tom’s review published on Letterboxd:
my kids now eat on a placemat that came with a burger king kids' meal that i got some time in the early 1980s, which i think is when this film is supposed to be set. on it we see batman's origin story, including the brutal back-alley slaying of bruce wayne's parents, which in hindsight is a pretty strange thing to put on a kids' placemat. but the storytelling and artwork are so direct on that placemat that it's an indelible memory for me despite my never having had any real interest in that style of comics beyond the placemat. that same scene is depicted in JOKER and though it's fine, it's far less dynamic than the one on the placemat, which is sort of how i felt about this entire endeavor -- it's a somewhat frail pastiche of better things that came before. it's fine, but was it really worth this much of our collective cultural time and energy over this past year? it doesn't really make much of a strong statement beyond its commitment to the spectacle.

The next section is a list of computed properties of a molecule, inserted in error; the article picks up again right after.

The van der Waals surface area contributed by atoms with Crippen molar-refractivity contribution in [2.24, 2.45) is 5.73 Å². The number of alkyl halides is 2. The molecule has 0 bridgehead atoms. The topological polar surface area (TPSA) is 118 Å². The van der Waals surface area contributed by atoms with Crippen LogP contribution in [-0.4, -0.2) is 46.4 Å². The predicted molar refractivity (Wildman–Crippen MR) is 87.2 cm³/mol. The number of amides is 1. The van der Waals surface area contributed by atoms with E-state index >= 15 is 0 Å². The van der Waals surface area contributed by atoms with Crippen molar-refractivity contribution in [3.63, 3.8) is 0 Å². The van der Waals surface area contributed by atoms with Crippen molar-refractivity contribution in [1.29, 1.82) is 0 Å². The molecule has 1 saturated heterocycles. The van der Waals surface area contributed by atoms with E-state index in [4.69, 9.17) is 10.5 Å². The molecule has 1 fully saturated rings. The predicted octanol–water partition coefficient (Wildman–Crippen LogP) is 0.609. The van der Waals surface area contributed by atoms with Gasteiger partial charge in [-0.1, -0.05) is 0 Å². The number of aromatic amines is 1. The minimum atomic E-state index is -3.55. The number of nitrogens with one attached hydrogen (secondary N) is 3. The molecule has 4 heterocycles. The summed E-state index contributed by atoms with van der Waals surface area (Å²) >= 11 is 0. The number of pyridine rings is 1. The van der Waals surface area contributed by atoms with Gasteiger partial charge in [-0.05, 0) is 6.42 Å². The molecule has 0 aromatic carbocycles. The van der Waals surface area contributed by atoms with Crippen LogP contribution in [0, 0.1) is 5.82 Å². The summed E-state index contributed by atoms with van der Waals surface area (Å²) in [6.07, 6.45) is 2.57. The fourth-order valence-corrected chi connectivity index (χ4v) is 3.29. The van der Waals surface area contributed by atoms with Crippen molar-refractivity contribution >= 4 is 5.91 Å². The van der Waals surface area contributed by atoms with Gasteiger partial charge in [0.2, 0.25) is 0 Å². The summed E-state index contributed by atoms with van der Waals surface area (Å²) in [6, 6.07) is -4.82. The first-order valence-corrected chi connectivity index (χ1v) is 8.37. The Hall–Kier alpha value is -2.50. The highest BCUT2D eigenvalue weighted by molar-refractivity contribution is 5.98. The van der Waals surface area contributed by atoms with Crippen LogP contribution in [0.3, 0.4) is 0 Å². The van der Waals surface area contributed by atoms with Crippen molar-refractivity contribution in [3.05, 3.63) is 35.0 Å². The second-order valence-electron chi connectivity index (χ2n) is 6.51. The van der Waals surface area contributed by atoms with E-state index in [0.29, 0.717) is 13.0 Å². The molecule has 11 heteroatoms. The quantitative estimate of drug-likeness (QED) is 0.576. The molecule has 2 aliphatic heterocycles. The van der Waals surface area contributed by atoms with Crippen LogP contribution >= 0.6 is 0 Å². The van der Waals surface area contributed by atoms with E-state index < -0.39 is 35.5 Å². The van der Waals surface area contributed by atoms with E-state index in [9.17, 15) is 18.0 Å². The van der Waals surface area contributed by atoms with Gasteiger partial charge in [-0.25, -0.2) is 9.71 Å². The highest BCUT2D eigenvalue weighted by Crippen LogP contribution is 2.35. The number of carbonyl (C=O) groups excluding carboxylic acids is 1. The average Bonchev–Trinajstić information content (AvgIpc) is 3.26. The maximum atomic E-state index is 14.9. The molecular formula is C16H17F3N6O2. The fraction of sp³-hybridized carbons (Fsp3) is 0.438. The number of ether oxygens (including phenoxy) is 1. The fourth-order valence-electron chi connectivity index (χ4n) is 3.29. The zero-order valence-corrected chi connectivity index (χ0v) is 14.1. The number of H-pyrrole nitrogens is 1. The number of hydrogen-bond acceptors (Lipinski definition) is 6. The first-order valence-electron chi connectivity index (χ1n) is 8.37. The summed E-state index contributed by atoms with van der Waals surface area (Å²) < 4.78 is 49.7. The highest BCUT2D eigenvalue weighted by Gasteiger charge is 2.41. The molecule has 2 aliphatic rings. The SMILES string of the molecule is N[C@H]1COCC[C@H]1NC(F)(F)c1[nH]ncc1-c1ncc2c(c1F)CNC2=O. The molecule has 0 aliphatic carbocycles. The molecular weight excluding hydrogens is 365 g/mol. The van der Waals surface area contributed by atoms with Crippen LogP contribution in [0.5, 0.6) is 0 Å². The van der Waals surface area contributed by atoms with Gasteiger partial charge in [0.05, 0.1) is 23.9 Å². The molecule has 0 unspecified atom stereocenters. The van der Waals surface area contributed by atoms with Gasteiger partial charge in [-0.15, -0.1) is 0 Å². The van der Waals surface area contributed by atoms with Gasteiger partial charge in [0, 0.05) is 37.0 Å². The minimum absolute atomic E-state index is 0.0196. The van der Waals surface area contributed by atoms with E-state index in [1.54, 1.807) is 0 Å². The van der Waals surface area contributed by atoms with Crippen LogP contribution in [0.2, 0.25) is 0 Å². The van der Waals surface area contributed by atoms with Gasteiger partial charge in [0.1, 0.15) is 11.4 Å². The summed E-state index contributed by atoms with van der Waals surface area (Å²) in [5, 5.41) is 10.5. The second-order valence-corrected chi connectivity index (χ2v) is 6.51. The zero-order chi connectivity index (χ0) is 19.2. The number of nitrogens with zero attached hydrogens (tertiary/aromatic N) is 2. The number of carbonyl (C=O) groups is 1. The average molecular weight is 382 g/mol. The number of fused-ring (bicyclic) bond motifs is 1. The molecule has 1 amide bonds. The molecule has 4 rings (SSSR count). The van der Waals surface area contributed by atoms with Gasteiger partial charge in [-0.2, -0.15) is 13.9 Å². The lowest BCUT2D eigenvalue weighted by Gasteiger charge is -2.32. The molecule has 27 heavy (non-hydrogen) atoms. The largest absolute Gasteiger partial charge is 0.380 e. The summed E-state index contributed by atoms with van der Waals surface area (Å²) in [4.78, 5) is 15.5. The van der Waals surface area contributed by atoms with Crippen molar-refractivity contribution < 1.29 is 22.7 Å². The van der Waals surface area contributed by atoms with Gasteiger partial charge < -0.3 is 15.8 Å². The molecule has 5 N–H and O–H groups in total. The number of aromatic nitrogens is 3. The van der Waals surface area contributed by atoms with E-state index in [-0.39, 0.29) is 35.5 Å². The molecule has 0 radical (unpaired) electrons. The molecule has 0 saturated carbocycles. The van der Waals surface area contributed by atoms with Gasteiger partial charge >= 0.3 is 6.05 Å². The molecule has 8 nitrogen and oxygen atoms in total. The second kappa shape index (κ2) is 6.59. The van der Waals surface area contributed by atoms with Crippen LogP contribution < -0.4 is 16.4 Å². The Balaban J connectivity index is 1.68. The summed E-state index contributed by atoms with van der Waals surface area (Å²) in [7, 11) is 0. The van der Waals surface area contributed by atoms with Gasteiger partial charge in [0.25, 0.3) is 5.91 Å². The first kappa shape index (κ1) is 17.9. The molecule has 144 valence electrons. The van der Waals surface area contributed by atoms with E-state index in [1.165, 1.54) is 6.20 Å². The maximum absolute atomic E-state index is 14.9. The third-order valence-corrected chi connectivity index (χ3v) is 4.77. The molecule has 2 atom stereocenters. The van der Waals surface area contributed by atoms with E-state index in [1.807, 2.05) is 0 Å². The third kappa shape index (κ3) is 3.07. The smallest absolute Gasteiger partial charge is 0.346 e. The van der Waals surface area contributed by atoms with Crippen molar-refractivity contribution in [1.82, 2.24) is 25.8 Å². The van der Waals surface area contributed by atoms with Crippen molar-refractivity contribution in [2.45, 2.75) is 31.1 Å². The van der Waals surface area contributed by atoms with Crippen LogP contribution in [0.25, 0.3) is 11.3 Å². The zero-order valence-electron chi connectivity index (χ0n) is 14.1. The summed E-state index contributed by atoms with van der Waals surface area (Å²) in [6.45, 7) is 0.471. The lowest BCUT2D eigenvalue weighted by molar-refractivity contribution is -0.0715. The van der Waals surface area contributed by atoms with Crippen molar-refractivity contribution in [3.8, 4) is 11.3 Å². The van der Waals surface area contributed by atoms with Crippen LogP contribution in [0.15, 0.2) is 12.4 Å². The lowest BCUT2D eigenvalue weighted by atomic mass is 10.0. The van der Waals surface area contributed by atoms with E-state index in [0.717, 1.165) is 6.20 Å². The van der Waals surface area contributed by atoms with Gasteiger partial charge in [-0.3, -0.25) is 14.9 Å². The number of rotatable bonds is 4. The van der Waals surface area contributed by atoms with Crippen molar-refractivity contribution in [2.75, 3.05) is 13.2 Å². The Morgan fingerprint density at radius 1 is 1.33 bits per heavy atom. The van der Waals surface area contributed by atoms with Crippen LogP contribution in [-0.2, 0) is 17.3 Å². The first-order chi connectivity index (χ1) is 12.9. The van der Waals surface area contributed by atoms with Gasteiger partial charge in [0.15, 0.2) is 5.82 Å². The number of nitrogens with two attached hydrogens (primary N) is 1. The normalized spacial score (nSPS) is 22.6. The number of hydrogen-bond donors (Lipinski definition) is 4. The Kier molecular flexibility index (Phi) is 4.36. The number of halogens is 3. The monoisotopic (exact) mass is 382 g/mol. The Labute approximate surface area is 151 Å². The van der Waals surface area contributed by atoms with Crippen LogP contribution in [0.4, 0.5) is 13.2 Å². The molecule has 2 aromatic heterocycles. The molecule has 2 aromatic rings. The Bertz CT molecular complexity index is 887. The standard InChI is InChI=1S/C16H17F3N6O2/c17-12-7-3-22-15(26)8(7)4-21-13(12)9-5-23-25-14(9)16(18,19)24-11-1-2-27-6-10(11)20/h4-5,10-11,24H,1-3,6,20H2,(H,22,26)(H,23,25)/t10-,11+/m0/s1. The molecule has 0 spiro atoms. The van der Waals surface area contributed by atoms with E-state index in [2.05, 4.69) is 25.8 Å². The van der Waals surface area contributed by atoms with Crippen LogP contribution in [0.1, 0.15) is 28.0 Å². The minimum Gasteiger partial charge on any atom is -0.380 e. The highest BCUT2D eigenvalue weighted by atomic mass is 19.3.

it's also somewhat lacking as a period piece, not because of the look or the production design (those are pretty great) but in other details like the cadence of people's speech and the way they carry themselves. maybe we needed a further exploration of the themes of TAXI DRIVER and THE KING OF COMEDY in a period setting but did that need to happen also as a retrofitted supervillain origin story? i'm not convinced that it did, and i think the problems that people are having with this are due mostly to the problems that arise from trying to shoehorn that origin story in. if this were a simple character study there would have been room to avoid some of these pitfalls. still, i can't deny that phoenix in standard phoenix-mode works especially well for this particular character.
home, screener dvd